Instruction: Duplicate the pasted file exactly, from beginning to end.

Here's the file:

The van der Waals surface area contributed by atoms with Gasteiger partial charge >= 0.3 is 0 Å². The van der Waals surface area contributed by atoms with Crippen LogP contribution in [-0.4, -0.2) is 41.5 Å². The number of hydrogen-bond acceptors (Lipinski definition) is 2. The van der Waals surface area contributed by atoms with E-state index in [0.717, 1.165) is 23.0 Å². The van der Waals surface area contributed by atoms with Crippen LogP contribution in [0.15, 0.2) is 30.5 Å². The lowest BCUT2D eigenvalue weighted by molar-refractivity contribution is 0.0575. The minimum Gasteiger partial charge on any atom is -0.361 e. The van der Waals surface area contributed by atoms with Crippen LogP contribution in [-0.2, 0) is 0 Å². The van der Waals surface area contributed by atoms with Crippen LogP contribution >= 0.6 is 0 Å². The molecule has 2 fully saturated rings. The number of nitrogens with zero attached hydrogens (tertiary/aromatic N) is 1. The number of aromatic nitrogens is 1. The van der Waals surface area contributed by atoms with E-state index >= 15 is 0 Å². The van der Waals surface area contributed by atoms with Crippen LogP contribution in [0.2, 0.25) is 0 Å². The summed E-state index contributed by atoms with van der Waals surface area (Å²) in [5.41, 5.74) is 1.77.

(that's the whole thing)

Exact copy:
The van der Waals surface area contributed by atoms with Gasteiger partial charge >= 0.3 is 0 Å². The van der Waals surface area contributed by atoms with Crippen LogP contribution in [-0.4, -0.2) is 41.5 Å². The number of hydrogen-bond acceptors (Lipinski definition) is 2. The van der Waals surface area contributed by atoms with E-state index in [0.717, 1.165) is 23.0 Å². The van der Waals surface area contributed by atoms with Crippen LogP contribution in [0.15, 0.2) is 30.5 Å². The lowest BCUT2D eigenvalue weighted by molar-refractivity contribution is 0.0575. The minimum Gasteiger partial charge on any atom is -0.361 e. The van der Waals surface area contributed by atoms with Crippen LogP contribution in [-0.2, 0) is 0 Å². The van der Waals surface area contributed by atoms with Crippen LogP contribution >= 0.6 is 0 Å². The molecule has 2 fully saturated rings. The number of nitrogens with zero attached hydrogens (tertiary/aromatic N) is 1. The number of aromatic nitrogens is 1. The van der Waals surface area contributed by atoms with E-state index >= 15 is 0 Å². The van der Waals surface area contributed by atoms with Crippen LogP contribution in [0.2, 0.25) is 0 Å². The summed E-state index contributed by atoms with van der Waals surface area (Å²) in [5.41, 5.74) is 1.77.